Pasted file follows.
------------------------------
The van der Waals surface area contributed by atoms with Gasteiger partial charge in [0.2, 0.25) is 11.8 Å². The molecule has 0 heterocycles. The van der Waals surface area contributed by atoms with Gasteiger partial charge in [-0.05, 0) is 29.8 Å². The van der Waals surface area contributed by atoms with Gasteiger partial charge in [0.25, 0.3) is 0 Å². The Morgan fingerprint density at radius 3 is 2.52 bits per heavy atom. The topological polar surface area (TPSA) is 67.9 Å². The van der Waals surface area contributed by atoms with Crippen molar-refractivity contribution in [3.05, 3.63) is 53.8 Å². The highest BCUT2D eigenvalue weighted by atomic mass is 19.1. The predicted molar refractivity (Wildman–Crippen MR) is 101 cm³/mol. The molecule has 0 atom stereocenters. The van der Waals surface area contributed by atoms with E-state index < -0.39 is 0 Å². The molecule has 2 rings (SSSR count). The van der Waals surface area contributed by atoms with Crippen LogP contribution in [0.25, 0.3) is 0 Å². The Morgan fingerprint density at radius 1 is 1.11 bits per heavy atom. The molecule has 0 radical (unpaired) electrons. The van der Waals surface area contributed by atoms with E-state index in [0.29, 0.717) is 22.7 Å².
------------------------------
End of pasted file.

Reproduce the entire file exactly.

The van der Waals surface area contributed by atoms with Gasteiger partial charge in [0.2, 0.25) is 11.8 Å². The molecule has 0 heterocycles. The van der Waals surface area contributed by atoms with Gasteiger partial charge in [-0.05, 0) is 29.8 Å². The van der Waals surface area contributed by atoms with Gasteiger partial charge in [0.25, 0.3) is 0 Å². The Morgan fingerprint density at radius 3 is 2.52 bits per heavy atom. The topological polar surface area (TPSA) is 67.9 Å². The van der Waals surface area contributed by atoms with Crippen molar-refractivity contribution in [3.05, 3.63) is 53.8 Å². The highest BCUT2D eigenvalue weighted by atomic mass is 19.1. The predicted molar refractivity (Wildman–Crippen MR) is 101 cm³/mol. The molecule has 0 atom stereocenters. The van der Waals surface area contributed by atoms with E-state index < -0.39 is 0 Å². The molecule has 2 rings (SSSR count). The van der Waals surface area contributed by atoms with Crippen LogP contribution in [0.25, 0.3) is 0 Å². The Morgan fingerprint density at radius 1 is 1.11 bits per heavy atom. The molecule has 0 radical (unpaired) electrons. The van der Waals surface area contributed by atoms with E-state index in [0.29, 0.717) is 22.7 Å².